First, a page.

How to File Wills in Colorado

By Christine Funk, J.D.

How to File Wills in Colorado

By Christine Funk, J.D.

When a person dies with a last will and testament in place, their will must go through the probate process. Probate is a legal process designed to transfer the title of property from a person who has died, called a "decedent," to the person named in the decedent's will, called the "devisee." Most wills require probate. However, in Colorado, the court's involvement varies based on the size of the estate.

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1. Determine the size of the estate.

The first step in filing a will in Colorado is to determine the type of will, which is dependent on the size of the estate as well as other circumstances related to an individual case. Once you determine the type of will, you can follow the appropriate steps.

As a preliminary matter, to determine whether or how to file probate with the court, the state of Colorado provides a decision tree in their Instructions for Probate with a Will (JDF 906).

2. For a small estate, file an affidavit with the court.

In Colorado, a small estate is an estate with $64,000 or less in personal property, such as bank accounts, cash, and possessions, and no real property. When an estate is a small estate, devisees must file an affidavit with the court, stating under oath they are entitled to the property they plan to collect. In a situation wherein there is more than one devisee, a single devisee can file the affidavit with the court, indicating they will distribute the property to any other individual also entitled to receive a portion of the property as a devisee.

When the estate is a small estate, you might not need to file court documents. Consult with the attorney who drafted the will or with another attorney who has estate-planning experience if you have any questions about how to proceed.

3. For an uncontested estate, file an application for informal probate.

An uncontested estate is an estate wherein the will is valid, no one is expected to contest the will, and the will has identified a personal representative who is qualified, willing, and ready to take on the responsibility. This involves an informal process. The court is involved, but only in a limited capacity. The role of the court is to ensure that the instructions listed in the will are followed. It also provides a venue for those identified in the will as devisees or heirs to litigate any issues if the personal representative fails to carry out the terms of the will as intended.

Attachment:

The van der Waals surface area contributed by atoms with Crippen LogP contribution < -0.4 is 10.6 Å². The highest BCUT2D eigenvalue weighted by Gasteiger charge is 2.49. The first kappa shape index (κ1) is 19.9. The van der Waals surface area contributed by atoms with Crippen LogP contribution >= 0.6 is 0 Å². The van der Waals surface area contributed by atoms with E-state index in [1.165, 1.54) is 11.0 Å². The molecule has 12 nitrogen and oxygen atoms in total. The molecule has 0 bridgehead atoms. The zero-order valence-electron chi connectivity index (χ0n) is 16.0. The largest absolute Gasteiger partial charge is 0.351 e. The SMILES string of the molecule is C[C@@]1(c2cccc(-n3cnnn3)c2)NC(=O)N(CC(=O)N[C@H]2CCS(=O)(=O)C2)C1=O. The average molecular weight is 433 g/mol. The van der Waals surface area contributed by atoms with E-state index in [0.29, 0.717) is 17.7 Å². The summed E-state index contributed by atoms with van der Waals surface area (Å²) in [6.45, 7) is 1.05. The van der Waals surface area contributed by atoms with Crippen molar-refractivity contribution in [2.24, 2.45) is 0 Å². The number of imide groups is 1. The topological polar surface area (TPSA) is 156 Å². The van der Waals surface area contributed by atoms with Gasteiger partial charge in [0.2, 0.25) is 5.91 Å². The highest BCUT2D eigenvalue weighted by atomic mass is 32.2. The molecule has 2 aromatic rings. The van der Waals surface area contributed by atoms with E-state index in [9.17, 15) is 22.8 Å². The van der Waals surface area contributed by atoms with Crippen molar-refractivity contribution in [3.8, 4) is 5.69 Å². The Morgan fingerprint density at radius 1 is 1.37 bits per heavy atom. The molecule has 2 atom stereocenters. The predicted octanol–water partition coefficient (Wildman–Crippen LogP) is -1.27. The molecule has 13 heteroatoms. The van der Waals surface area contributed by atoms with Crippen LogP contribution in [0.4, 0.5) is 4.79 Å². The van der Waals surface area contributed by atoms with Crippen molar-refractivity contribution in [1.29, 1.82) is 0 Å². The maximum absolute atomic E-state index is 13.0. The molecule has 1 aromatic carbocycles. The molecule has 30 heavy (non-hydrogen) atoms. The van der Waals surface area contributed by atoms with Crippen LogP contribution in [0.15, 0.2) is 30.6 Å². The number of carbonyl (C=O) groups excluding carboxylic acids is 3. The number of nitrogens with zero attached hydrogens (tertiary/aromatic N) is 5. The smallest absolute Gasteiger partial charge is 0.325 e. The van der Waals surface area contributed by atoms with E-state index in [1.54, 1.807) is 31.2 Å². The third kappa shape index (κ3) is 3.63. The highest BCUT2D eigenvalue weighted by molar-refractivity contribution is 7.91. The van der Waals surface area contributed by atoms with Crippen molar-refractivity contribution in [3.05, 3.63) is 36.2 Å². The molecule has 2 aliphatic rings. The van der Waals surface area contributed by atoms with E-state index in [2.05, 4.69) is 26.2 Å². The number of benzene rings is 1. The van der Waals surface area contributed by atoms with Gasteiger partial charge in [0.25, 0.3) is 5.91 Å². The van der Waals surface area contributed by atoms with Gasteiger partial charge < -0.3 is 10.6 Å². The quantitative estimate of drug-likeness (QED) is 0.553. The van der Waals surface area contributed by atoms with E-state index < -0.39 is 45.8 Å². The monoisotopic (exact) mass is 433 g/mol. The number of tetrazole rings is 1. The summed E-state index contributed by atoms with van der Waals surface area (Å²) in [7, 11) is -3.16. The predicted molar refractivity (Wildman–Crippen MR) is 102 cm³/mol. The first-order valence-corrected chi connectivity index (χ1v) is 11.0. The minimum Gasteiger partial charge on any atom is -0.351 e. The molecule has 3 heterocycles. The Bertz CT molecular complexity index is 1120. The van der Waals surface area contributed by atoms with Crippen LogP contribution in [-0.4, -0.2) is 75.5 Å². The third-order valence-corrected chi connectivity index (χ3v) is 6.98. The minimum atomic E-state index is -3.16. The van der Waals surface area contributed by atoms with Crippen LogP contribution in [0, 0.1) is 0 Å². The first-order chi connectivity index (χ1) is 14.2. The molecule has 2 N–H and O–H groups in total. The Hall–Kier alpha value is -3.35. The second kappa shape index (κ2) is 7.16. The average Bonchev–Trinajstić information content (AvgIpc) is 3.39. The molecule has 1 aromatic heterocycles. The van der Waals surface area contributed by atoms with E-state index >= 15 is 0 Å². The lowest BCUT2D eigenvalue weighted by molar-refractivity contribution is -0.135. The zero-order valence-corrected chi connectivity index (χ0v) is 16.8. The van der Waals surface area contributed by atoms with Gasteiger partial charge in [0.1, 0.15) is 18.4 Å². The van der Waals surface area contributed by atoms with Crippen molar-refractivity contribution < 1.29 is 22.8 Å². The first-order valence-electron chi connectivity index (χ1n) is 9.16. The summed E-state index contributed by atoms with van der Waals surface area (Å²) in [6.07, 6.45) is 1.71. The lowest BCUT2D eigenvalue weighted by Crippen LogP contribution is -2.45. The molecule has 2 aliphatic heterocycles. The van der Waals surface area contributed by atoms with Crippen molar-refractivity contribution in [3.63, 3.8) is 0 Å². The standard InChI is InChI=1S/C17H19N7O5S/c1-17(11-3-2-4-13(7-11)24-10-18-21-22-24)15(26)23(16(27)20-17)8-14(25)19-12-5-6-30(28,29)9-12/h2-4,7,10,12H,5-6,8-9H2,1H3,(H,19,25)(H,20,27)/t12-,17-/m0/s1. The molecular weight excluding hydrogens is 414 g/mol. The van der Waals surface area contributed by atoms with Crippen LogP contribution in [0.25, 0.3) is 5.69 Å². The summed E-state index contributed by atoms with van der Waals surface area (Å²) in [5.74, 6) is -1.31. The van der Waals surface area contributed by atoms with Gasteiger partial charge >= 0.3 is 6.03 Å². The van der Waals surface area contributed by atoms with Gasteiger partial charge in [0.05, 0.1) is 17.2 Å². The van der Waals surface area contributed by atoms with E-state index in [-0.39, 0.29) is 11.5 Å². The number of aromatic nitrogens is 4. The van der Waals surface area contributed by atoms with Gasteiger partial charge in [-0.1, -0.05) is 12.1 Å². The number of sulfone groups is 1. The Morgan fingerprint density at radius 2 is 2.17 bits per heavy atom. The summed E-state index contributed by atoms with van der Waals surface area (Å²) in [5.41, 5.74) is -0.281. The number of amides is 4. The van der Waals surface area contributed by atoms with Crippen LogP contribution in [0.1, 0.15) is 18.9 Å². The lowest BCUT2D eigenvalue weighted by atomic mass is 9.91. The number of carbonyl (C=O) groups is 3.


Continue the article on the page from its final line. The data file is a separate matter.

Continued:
Informal probate proceedings must be open with the court for a minimum of six months. However, the actual distribution of property can take more or less time.

To file informally, submit an Application for Informal Probate of a Will (JDF 910) to the Registrar. The Registrar may then nominate a personal representative. They may do so without giving prior notice to interested parties under some circumstances.

4. For contested estates, file a petition for formal probate.

When there are issues with a will, the probate must move forward formally. Issues that can result in a formal probate include:

  • Wills with unclear instructions or intentions
  • Invalid wills
  • Contested wills
  • Issues with the identification of heirs
  • Property title disputes
  • Other legal disputes

When a formal probate proceeding occurs, the courts may have more involvement. Depending on the facts and circumstances of a particular case, a personal representative might have to obtain court permission, for example, to take any action involving the transfer of any property or other transaction. In other cases, once the court has settled the issue with the will, the personal representative is free to carry out the other terms and conditions of the will without court supervision.

To file formally, an applicant must file a Petition for Formal Probate of Will and Formal Appointment of Personal Representative (JDF 920) with the court. Once filed, a probate judge, magistrate, or registrar may appoint a personal representative. This occurs after all interested parties receive notice. If there are any objections to the appointment, a hearing on the matter takes place.

As with informal probate, formal probate proceedings require the case to remain open for a minimum of six months. However, it might take longer to complete the process of probating a formal will.

 

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